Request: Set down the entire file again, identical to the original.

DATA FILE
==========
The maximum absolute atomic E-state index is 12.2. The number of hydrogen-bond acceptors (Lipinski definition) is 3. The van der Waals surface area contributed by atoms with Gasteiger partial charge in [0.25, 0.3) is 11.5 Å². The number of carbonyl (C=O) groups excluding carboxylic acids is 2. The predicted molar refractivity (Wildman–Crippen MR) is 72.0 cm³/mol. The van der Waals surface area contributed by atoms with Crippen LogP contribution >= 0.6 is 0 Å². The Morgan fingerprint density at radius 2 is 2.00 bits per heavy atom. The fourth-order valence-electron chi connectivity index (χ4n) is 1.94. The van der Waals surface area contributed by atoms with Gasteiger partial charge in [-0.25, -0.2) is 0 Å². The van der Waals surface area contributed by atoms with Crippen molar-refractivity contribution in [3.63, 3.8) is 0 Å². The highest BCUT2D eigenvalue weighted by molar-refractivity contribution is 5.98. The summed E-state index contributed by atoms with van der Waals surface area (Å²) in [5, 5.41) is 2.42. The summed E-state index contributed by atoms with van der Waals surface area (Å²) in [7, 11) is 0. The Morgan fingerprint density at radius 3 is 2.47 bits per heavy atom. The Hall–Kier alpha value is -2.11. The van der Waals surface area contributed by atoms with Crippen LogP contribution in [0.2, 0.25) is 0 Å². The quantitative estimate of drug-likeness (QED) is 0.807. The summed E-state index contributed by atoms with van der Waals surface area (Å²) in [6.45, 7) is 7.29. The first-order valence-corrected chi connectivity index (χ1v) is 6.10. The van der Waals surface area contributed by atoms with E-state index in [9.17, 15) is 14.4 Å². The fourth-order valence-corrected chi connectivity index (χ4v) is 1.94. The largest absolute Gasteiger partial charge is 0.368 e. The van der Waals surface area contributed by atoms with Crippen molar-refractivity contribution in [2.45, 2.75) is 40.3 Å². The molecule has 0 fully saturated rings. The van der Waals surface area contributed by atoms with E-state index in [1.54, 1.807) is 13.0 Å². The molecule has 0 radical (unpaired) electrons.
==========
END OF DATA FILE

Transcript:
The maximum absolute atomic E-state index is 12.2. The number of hydrogen-bond acceptors (Lipinski definition) is 3. The van der Waals surface area contributed by atoms with Gasteiger partial charge in [0.25, 0.3) is 11.5 Å². The number of carbonyl (C=O) groups excluding carboxylic acids is 2. The predicted molar refractivity (Wildman–Crippen MR) is 72.0 cm³/mol. The van der Waals surface area contributed by atoms with Crippen LogP contribution >= 0.6 is 0 Å². The Morgan fingerprint density at radius 2 is 2.00 bits per heavy atom. The fourth-order valence-electron chi connectivity index (χ4n) is 1.94. The van der Waals surface area contributed by atoms with Gasteiger partial charge in [-0.25, -0.2) is 0 Å². The van der Waals surface area contributed by atoms with Crippen molar-refractivity contribution in [3.63, 3.8) is 0 Å². The highest BCUT2D eigenvalue weighted by molar-refractivity contribution is 5.98. The summed E-state index contributed by atoms with van der Waals surface area (Å²) in [5, 5.41) is 2.42. The summed E-state index contributed by atoms with van der Waals surface area (Å²) in [7, 11) is 0. The Morgan fingerprint density at radius 3 is 2.47 bits per heavy atom. The Hall–Kier alpha value is -2.11. The van der Waals surface area contributed by atoms with Crippen LogP contribution in [0.2, 0.25) is 0 Å². The quantitative estimate of drug-likeness (QED) is 0.807. The summed E-state index contributed by atoms with van der Waals surface area (Å²) in [6.45, 7) is 7.29. The first-order valence-corrected chi connectivity index (χ1v) is 6.10. The van der Waals surface area contributed by atoms with E-state index in [9.17, 15) is 14.4 Å². The fourth-order valence-corrected chi connectivity index (χ4v) is 1.94. The largest absolute Gasteiger partial charge is 0.368 e. The van der Waals surface area contributed by atoms with Crippen molar-refractivity contribution in [2.45, 2.75) is 40.3 Å². The molecule has 0 fully saturated rings. The van der Waals surface area contributed by atoms with E-state index in [1.54, 1.807) is 13.0 Å². The molecule has 0 radical (unpaired) electrons.